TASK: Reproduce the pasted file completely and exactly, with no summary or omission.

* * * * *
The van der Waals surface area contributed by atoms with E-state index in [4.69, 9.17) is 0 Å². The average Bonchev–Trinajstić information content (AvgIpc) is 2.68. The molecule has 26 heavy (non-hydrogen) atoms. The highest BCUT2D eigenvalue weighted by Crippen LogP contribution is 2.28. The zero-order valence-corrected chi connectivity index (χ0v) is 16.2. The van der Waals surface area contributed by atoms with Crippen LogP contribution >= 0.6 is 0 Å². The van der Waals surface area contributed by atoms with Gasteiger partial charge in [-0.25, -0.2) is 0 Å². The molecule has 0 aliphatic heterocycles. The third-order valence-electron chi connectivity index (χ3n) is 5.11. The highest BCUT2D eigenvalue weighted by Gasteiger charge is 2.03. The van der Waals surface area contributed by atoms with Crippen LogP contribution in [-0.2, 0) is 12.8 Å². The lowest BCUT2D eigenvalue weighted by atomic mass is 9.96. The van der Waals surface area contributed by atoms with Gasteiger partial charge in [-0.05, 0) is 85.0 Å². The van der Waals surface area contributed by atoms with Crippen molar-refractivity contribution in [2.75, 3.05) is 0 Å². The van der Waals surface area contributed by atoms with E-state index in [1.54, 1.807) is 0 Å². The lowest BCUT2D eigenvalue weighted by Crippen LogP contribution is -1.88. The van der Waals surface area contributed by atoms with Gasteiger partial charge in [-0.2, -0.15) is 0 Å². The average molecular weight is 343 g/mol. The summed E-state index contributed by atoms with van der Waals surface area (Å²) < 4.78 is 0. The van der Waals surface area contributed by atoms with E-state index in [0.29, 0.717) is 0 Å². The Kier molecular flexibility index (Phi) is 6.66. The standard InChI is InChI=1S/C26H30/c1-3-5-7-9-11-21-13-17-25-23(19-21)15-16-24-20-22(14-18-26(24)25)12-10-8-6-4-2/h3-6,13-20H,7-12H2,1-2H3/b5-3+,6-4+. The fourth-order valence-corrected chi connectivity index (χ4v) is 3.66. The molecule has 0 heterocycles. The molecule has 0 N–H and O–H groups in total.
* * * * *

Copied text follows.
The van der Waals surface area contributed by atoms with E-state index in [4.69, 9.17) is 0 Å². The average Bonchev–Trinajstić information content (AvgIpc) is 2.68. The molecule has 26 heavy (non-hydrogen) atoms. The highest BCUT2D eigenvalue weighted by Crippen LogP contribution is 2.28. The zero-order valence-corrected chi connectivity index (χ0v) is 16.2. The van der Waals surface area contributed by atoms with Crippen LogP contribution >= 0.6 is 0 Å². The van der Waals surface area contributed by atoms with Gasteiger partial charge in [-0.25, -0.2) is 0 Å². The molecule has 0 aliphatic heterocycles. The third-order valence-electron chi connectivity index (χ3n) is 5.11. The highest BCUT2D eigenvalue weighted by Gasteiger charge is 2.03. The van der Waals surface area contributed by atoms with Crippen LogP contribution in [-0.2, 0) is 12.8 Å². The lowest BCUT2D eigenvalue weighted by atomic mass is 9.96. The van der Waals surface area contributed by atoms with Gasteiger partial charge in [-0.05, 0) is 85.0 Å². The van der Waals surface area contributed by atoms with Crippen molar-refractivity contribution in [2.75, 3.05) is 0 Å². The van der Waals surface area contributed by atoms with E-state index in [1.54, 1.807) is 0 Å². The lowest BCUT2D eigenvalue weighted by Crippen LogP contribution is -1.88. The van der Waals surface area contributed by atoms with Gasteiger partial charge in [-0.2, -0.15) is 0 Å². The average molecular weight is 343 g/mol. The summed E-state index contributed by atoms with van der Waals surface area (Å²) < 4.78 is 0. The van der Waals surface area contributed by atoms with E-state index in [0.29, 0.717) is 0 Å². The Kier molecular flexibility index (Phi) is 6.66. The standard InChI is InChI=1S/C26H30/c1-3-5-7-9-11-21-13-17-25-23(19-21)15-16-24-20-22(14-18-26(24)25)12-10-8-6-4-2/h3-6,13-20H,7-12H2,1-2H3/b5-3+,6-4+. The fourth-order valence-corrected chi connectivity index (χ4v) is 3.66. The molecule has 0 heterocycles. The molecule has 0 N–H and O–H groups in total.